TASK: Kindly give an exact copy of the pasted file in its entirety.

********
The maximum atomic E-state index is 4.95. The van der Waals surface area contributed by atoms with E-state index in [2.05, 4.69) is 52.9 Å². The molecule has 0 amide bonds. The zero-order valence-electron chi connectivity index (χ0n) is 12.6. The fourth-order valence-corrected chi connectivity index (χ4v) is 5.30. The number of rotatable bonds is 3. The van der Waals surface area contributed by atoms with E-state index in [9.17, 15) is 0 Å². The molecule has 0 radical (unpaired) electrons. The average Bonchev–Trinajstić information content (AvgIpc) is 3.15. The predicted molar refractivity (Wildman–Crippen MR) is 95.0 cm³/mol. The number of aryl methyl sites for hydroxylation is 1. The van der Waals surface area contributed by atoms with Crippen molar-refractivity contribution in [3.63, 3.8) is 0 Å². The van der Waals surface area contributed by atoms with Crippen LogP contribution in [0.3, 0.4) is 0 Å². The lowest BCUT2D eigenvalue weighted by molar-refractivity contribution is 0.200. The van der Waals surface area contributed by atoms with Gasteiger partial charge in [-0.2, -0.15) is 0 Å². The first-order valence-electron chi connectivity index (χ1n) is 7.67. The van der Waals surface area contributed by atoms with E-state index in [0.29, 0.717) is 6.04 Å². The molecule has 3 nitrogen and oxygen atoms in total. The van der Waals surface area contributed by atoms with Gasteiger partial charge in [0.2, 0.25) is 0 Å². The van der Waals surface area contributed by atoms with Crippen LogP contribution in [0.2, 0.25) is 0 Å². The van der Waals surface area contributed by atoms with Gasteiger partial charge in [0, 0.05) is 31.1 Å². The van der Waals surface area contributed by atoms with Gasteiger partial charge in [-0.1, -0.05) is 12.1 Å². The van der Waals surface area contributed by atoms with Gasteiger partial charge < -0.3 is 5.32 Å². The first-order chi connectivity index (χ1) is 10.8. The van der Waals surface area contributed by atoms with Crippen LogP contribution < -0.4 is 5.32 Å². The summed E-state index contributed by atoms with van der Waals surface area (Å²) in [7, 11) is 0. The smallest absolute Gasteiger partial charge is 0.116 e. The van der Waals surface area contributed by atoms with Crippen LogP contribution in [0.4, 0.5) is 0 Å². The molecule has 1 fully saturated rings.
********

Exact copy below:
The maximum atomic E-state index is 4.95. The van der Waals surface area contributed by atoms with E-state index in [2.05, 4.69) is 52.9 Å². The molecule has 0 amide bonds. The zero-order valence-electron chi connectivity index (χ0n) is 12.6. The fourth-order valence-corrected chi connectivity index (χ4v) is 5.30. The number of rotatable bonds is 3. The van der Waals surface area contributed by atoms with E-state index in [9.17, 15) is 0 Å². The molecule has 0 radical (unpaired) electrons. The average Bonchev–Trinajstić information content (AvgIpc) is 3.15. The predicted molar refractivity (Wildman–Crippen MR) is 95.0 cm³/mol. The number of aryl methyl sites for hydroxylation is 1. The van der Waals surface area contributed by atoms with Crippen molar-refractivity contribution in [3.63, 3.8) is 0 Å². The van der Waals surface area contributed by atoms with Crippen LogP contribution in [0.3, 0.4) is 0 Å². The lowest BCUT2D eigenvalue weighted by molar-refractivity contribution is 0.200. The van der Waals surface area contributed by atoms with Gasteiger partial charge in [-0.2, -0.15) is 0 Å². The first-order valence-electron chi connectivity index (χ1n) is 7.67. The van der Waals surface area contributed by atoms with E-state index in [0.29, 0.717) is 6.04 Å². The molecule has 3 nitrogen and oxygen atoms in total. The van der Waals surface area contributed by atoms with Gasteiger partial charge in [0.2, 0.25) is 0 Å². The van der Waals surface area contributed by atoms with Crippen LogP contribution in [0.2, 0.25) is 0 Å². The van der Waals surface area contributed by atoms with Gasteiger partial charge in [0, 0.05) is 31.1 Å². The van der Waals surface area contributed by atoms with Gasteiger partial charge in [-0.1, -0.05) is 12.1 Å². The van der Waals surface area contributed by atoms with Gasteiger partial charge < -0.3 is 5.32 Å². The first-order chi connectivity index (χ1) is 10.8. The van der Waals surface area contributed by atoms with Crippen LogP contribution < -0.4 is 5.32 Å². The summed E-state index contributed by atoms with van der Waals surface area (Å²) in [7, 11) is 0. The smallest absolute Gasteiger partial charge is 0.116 e. The van der Waals surface area contributed by atoms with Crippen LogP contribution in [0.4, 0.5) is 0 Å². The molecule has 1 fully saturated rings.